She described pre-oedipal stage where children identify with their mothers. Girl child keeps association with mother to become feminine. Chodorow (1979), shared with Freud, pessimism about gender equality. She, like Freud, was pessimistic about any potential equality between men and women. However she departed from him on the root cause of inequality. As opposed to the Freudian emphasis on males’ and females’ perception of anatomical differences, she believed in the impact of children’s early experiences with their mothers. She proposed the idea of the significance of the pre- oedipal period that occurs in early childhood, prior to the onset of Oedipus complex. She proposed that the course of personality development for males and females was different. What is significant is the fact that most, if not all, children are mothered by a woman. Women alone do not have the ability of infant-care; however most nurturing is provided by mothers/women, whereas little caring is done by fathers/ men. The bonding between mothers and children in early childhood has a deep imprinted effect on the children. This effect, however, is different for the male and the female child. An infant’s world is centered on the mother. The mother- son relationship is not as close as the mother- daughter relationship; mothers and daughters are closer since they are of the same sex. The infants are unaware of the sex differences, but the mother is; and she is the one who treats the male and female children differently. A perception of gender differences starts emerging when children begin to develop a sense of self. This process is easier for the female child, since she has already identified with the mother, and now this identification has to get only stronger. However the boys have a tougher task at hand. Having lived in a mother- centered world, and having already identified with her, they have to develop an identity separate from the mother. The male child has to face separation from mother in order to develop his gender identity and to become masculine. The development of self or identity in boys involves separation from the mother; and a rejection of their mother’s femininity. The gender similarity between mothers and daughters, and their difference from sons affects emotional closeness. Research has confirmed that sons and daughters are different in emotional closeness (Benenson, Morash, & Petrakos, 1998). When the boys have to separate themselves from mothers in order to develop an identity of their own, it has deep effects on their personality. They tend to reject all femininity, and develop a fear and mistrust of the feminine (Chodorow, 1978). The development of a sense of self in girls, and growing into womanhood, is smooth and non- turbulent; they have a close relationship with their mothers. Their early relationship with the mothers is reproduced when they themselves are mothering their children. According to Chodorow, the effort on part of boys to distinguish and separate themselves from mothers, results into the worldwide denigration of women by men (Brannon, 2004).

Antigone Phase: Kaschak’s Theory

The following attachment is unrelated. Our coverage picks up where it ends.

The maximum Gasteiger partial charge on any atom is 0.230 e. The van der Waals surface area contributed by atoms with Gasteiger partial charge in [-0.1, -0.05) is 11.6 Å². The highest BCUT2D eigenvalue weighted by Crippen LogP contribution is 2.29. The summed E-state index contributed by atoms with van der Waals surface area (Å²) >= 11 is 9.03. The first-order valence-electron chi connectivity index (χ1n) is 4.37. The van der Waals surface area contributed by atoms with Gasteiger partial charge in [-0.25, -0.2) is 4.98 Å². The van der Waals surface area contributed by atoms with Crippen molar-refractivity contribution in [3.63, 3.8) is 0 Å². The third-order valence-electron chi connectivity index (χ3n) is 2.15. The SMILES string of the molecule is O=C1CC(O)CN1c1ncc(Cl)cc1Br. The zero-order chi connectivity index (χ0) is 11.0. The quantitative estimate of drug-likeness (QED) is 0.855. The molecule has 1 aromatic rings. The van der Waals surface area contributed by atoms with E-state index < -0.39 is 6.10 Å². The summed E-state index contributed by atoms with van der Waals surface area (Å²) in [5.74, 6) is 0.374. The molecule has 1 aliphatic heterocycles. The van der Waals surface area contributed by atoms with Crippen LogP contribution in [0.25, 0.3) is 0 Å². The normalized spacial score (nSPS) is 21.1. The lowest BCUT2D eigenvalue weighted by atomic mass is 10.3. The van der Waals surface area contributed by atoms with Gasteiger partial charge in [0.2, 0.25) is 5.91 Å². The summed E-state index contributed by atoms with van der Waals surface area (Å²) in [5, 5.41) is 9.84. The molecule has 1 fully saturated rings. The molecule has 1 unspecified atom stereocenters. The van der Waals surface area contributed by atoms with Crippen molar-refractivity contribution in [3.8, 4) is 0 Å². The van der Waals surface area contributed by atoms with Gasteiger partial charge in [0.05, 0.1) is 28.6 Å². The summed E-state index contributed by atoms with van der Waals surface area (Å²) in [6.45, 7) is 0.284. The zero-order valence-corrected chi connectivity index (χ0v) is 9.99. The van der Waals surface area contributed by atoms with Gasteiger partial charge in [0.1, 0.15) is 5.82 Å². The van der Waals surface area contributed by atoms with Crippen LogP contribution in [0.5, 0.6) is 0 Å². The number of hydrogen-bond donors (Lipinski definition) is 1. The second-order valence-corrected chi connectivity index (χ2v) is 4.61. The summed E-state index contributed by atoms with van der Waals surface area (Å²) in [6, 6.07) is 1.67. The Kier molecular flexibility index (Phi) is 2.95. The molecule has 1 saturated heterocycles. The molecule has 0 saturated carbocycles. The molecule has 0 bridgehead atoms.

Kaschak has borrowed the character of Antigone from Sophocles’ Greek plays, just like Freud borrowed the character of Oedipus. Antigone was Jocasta’s and Oedipus’s daughter. Antigone was Oedipus’s care taker, companion, and guide, after Oedipus destroyed his eyes. Antigone devoted her life and freedom to the care of her father, and sacrificed for him; Oedipus the height of her devotion as his right. Kaschak used the same scenario to explain the personality development and male up of men and women. Kaschak acknowledges the usefulness of the application of the legend of Oedipus in Freudian theory, but disagrees with the way he treated women in his concept of female Oedipus complex. Antigone represents a typical good daughter in a patriarchal family. Patriarchal societies are those societies in which men are born, grown and developed grant power to them in the society as well as in their families. As part of this system and process, men take women as their possession. Women on the other hand are born and developed in such a manner that they consider themselves as men’s possession. Their position is always that of subservience to men; and this is reflected in their personality make up and life. “As Oedipus’ dilemma became a symbol for the dilemma of the son, so might that of Antigone be considered representative of the inevitable fate of the good daughter in the patriarchal family” (Kaschak, 1992).It is not possible for many men and women to resolve these conflicts because the societies are formed and structured in such a manner that they maintain a constant state of male power and autonomy on one hand, and female subservience on the other. As a consequence, men treat women not as independent people, but as extensions of themselves. Men want to gain power, and they do it in a self- centered manner; this may end up in causing harm to others, especially women, by means of family violence and other such behaviors. In a research on family violence, Johnson (1995) concluded that the cause underlying indulgence of some men in family violence is the feeling that they have a right to do so. For a normal course of personality development, women should resolve the Antigone phase. But if they fail in doing so, then they “allow themselves to be extensions of others rather than striving for independence”. When women start believing like this, then they are also learning that their own wishes are not important; it is only men who are important. This belief makes them impose limitations on themselves, thus living a limited life. They deny their physicality, and try to make their bodies invisible; this may be observed in the development of eating disorders. This situation may result into the development of self- hatred, or shame. In such cases women may develop a need to establish form relationships with others so that a feeling of self-worth is attained.